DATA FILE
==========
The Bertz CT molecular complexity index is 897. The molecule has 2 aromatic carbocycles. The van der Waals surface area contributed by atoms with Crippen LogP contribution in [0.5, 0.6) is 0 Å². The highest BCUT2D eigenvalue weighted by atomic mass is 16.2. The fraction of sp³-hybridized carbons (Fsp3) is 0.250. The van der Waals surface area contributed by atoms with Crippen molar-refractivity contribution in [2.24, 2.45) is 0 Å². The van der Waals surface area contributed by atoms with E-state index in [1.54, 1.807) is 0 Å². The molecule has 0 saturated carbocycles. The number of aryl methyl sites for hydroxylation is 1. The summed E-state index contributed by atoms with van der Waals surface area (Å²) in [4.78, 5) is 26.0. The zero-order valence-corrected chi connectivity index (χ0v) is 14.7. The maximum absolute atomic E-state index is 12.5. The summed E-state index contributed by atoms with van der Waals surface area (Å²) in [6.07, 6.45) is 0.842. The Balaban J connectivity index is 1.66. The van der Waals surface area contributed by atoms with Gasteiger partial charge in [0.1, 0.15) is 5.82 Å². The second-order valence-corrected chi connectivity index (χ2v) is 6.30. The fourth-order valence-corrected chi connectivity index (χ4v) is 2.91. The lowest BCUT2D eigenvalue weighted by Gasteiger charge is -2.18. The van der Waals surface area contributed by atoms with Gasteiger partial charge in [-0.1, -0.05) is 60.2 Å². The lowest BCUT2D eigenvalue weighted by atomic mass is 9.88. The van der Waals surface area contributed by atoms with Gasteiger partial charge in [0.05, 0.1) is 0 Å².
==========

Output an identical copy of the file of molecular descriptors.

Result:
The Bertz CT molecular complexity index is 897. The molecule has 2 aromatic carbocycles. The van der Waals surface area contributed by atoms with Crippen LogP contribution in [0.5, 0.6) is 0 Å². The highest BCUT2D eigenvalue weighted by atomic mass is 16.2. The fraction of sp³-hybridized carbons (Fsp3) is 0.250. The van der Waals surface area contributed by atoms with Crippen molar-refractivity contribution in [2.24, 2.45) is 0 Å². The van der Waals surface area contributed by atoms with E-state index in [1.54, 1.807) is 0 Å². The molecule has 0 saturated carbocycles. The number of aryl methyl sites for hydroxylation is 1. The summed E-state index contributed by atoms with van der Waals surface area (Å²) in [4.78, 5) is 26.0. The zero-order valence-corrected chi connectivity index (χ0v) is 14.7. The maximum absolute atomic E-state index is 12.5. The summed E-state index contributed by atoms with van der Waals surface area (Å²) in [6.07, 6.45) is 0.842. The Balaban J connectivity index is 1.66. The van der Waals surface area contributed by atoms with Gasteiger partial charge in [0.1, 0.15) is 5.82 Å². The second-order valence-corrected chi connectivity index (χ2v) is 6.30. The fourth-order valence-corrected chi connectivity index (χ4v) is 2.91. The lowest BCUT2D eigenvalue weighted by Gasteiger charge is -2.18. The van der Waals surface area contributed by atoms with Gasteiger partial charge in [-0.1, -0.05) is 60.2 Å². The lowest BCUT2D eigenvalue weighted by atomic mass is 9.88. The van der Waals surface area contributed by atoms with Gasteiger partial charge in [0.05, 0.1) is 0 Å².